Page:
A company’s talent pool can be its most important asset. The COVID-19 crisis has made this abundantly clear, and has demonstrated how critical it is for companies to manage that asset well. If human capital matters weren’t at the top of most boards of directors’ agendas before the pandemic, they likely are now.
That’s why our recent webcast about the most important risks for boards to monitor put talent and workforce issues front and center. Among those joining me was Carrie Duarte, a PwC partner who works with companies on these topics every day. What follows are some of the most important takeaways from that conversation.
The competition for top talent is fierce. How a company plans to bring employees back into the workplace, and how much flexibility it plans to give them with regard to where they work, can be a differentiator and competitive advantage. More than half of employees want to work remotely three days a week or more post-pandemic, and almost three-quarters say the shift to working from home has been successful. That suggests that companies offering a hybrid or fully remote work environment are likely to have a leg up.
But it’s important to consider more than just where employees work. Here’s a prime example: Many companies started offering a wider range of benefits during the pandemic, such as access to mental health resources and childcare coverage. These were intended to support employees through the crisis. So now companies wonder: should they be continued? The current workforce may be relying on them, and job candidates may be attracted by them. Some firms are even adding new benefits to enhance employee wellbeing as things transition back to normal. At PwC, for example, we’ve begun paying our people a small cash bonus when they take longer vacations.
Boards’ oversight should include how the talent strategy is changing to ensure their companies are staying competitive. If companies aren’t changing their policies to attract and retain the best talent, this can create greater risk. It’s important for boards to monitor the company’s recruitment and retention efforts with information and metrics to assess company performance.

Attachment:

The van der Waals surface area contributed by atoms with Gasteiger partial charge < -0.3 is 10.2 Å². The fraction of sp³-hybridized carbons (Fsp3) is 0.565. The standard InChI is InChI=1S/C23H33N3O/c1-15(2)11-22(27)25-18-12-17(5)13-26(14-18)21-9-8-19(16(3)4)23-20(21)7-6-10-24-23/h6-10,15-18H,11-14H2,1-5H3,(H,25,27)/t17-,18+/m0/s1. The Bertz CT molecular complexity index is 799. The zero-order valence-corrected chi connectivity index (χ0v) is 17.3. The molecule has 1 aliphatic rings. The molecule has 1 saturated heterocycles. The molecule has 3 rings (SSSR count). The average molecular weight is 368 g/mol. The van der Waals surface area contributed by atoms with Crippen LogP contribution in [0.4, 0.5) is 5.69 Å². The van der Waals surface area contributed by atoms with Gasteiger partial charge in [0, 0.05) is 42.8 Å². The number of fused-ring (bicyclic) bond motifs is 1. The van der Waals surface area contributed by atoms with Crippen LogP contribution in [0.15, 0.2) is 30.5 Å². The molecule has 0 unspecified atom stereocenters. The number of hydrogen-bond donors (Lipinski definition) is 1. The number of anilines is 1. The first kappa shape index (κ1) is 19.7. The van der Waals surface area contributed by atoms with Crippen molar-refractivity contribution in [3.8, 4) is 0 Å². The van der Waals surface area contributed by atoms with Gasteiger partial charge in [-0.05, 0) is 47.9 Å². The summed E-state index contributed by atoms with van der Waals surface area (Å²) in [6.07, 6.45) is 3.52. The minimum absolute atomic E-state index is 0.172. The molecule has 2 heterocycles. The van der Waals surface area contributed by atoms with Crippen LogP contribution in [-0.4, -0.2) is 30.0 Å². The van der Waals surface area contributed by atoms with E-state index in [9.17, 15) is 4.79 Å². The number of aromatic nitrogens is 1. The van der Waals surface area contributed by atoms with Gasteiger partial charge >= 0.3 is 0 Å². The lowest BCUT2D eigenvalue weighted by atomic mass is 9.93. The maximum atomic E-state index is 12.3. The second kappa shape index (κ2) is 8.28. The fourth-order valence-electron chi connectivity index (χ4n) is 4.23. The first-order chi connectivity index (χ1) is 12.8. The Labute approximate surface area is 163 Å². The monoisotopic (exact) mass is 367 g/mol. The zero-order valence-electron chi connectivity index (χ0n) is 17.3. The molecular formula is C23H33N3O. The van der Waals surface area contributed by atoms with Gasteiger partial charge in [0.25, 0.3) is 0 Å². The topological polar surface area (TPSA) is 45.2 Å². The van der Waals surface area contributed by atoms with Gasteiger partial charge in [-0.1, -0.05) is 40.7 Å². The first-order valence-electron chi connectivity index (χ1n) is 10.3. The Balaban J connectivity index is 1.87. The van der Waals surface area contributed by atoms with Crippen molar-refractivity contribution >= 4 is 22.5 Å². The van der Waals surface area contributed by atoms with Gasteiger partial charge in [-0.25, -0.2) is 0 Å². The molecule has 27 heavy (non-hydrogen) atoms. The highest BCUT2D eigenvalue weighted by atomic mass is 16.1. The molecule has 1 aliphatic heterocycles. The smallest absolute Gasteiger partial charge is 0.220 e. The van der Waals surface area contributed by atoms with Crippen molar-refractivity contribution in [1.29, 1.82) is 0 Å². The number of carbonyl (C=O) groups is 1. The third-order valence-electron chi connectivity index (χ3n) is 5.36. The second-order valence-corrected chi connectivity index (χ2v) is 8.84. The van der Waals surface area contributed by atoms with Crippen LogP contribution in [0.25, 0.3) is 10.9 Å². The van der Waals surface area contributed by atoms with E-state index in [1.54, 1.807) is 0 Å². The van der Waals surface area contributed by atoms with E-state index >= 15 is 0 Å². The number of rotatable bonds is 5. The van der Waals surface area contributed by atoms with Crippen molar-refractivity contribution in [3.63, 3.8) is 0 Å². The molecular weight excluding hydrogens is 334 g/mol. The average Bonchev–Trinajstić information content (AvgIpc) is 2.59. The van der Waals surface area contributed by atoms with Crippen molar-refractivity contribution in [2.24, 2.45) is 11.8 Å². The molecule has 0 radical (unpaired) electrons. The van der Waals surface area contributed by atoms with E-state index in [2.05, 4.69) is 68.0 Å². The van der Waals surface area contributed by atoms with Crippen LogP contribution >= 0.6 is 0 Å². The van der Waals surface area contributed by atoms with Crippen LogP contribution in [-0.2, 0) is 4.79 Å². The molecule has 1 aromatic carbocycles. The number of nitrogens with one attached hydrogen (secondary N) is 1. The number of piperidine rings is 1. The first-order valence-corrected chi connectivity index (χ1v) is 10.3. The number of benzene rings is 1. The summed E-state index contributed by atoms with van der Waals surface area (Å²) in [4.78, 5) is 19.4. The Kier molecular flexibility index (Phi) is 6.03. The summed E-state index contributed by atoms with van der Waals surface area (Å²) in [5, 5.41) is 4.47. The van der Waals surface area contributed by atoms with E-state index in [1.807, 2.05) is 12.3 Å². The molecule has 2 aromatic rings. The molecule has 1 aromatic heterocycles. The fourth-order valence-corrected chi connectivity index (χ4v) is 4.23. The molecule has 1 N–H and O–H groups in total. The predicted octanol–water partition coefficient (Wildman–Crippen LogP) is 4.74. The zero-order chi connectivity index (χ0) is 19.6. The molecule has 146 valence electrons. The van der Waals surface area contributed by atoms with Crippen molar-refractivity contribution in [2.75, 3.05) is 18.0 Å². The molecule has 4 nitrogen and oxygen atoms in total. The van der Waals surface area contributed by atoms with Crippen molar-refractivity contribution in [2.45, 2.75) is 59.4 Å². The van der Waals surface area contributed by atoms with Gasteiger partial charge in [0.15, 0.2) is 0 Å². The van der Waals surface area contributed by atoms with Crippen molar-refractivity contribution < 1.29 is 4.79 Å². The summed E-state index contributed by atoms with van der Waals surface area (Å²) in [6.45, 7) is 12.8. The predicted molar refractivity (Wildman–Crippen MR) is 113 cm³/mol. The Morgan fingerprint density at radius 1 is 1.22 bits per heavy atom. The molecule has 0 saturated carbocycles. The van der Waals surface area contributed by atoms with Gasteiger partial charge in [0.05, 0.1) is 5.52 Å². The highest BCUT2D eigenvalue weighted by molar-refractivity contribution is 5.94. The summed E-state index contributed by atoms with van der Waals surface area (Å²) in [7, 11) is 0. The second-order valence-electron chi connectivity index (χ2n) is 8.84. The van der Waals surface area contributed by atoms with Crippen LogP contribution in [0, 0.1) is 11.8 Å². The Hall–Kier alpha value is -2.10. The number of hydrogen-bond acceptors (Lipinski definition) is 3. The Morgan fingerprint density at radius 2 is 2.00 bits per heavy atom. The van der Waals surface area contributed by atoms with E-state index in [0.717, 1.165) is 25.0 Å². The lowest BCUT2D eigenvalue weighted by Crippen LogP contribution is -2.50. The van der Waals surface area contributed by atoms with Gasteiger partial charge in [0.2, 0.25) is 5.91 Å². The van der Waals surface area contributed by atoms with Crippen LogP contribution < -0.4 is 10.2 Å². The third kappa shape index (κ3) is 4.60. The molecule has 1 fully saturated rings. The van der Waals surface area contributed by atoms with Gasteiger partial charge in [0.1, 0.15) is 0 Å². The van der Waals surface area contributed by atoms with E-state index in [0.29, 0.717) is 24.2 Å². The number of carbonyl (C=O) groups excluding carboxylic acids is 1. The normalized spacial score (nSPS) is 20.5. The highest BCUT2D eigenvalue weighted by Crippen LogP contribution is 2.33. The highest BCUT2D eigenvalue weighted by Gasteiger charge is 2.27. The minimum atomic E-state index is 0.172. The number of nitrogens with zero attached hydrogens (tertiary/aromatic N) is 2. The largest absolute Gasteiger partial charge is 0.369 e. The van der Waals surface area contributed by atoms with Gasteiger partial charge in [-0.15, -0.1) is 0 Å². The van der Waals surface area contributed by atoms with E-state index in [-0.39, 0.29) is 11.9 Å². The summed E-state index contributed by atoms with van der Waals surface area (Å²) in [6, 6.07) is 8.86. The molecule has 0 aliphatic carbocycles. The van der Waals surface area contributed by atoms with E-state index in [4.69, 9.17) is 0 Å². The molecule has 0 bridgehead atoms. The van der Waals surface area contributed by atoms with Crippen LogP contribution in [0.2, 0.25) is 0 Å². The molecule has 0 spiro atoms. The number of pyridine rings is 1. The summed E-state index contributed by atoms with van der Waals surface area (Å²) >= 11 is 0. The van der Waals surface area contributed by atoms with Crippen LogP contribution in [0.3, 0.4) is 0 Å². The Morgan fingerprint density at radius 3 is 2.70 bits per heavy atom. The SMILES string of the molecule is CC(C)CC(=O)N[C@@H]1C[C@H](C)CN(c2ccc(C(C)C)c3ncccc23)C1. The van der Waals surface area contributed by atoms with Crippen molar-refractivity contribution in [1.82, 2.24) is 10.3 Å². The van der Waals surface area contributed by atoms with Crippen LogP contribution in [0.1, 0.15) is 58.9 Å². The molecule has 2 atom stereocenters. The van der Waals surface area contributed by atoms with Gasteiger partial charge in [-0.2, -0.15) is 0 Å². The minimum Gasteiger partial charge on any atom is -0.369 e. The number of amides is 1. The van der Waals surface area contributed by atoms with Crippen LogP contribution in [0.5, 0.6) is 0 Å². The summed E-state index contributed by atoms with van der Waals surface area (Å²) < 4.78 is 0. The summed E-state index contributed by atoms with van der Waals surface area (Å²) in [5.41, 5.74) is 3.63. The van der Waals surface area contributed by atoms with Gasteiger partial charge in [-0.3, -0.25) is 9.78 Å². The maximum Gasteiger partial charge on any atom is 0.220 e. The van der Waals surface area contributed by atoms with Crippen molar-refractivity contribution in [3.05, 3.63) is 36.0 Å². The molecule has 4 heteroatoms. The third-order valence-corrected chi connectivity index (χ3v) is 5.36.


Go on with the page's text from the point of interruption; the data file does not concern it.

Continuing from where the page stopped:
In the middle of a crisis, it can be tempting to see diversity and inclusion efforts as a luxury. Nothing could be further than the truth, as the past year’s protests against racial injustice made crystal clear. In fact, companies should bring a DE&I lens to all of their human capital conversations. This includes a focus on whether the company’s plan could be disadvantageous for workers from underrepresented minority groups.
Many boards are diving deeper into D&I efforts across the employee base, focusing on how D&I is integrated into employee recruitment, onboarding, development, advancement, and compensation. They can also take this opportunity to look at their own practices. When it comes to succession planning for top executives, is the board considering a diverse pool of candidates? Are high performers from underrepresented minority groups getting the chance to step up into bigger roles?
These questions can be difficult to answer without adequate data. When it comes to D&I, directors should ask management teams for the numbers. Dashboards can be an effective tool to monitor key trends over time. But it’s important to go further and examine longer-term goals and the strategy to achieve them.
With many employees working in a remote environment, the pandemic put a strain on corporate culture. Our data shows that only about a third of employees feel their employers are succeeding in creating an inclusive work environment, providing effective ways to collaborate, and fostering a sense of teamwork and togetherness.
As the widespread availability of vaccines allows more and more workers to return to their workplaces, companies will want to look for ways to strengthen corporate culture and address any concerns that have arisen during the pandemic. Boards have a role to play here. A dashboard can help track data from engagement surveys, exit interviews, customer feedback, and other sources. By arming themselves with the right information, directors will have a better chance to spot worrying trends before they do real damage.
Even companies that traditionally had a strong corporate culture may find that some of the changes they made to cope with the pandemic are worth preserving. Leaders who were once reluctant to make decisions quickly may have been forced to be more decisive when faced with a crisis. Teams that previously operated in silos may have built new habits thanks to the collaborative tools that made remote work possible.
The human capital implications of the pandemic are huge. The COVID-19 crisis has made it imperative for boards to expand their human capital oversight. Those that rise to the challenge can help their companies emerge stronger as they plan for the post-pandemic world.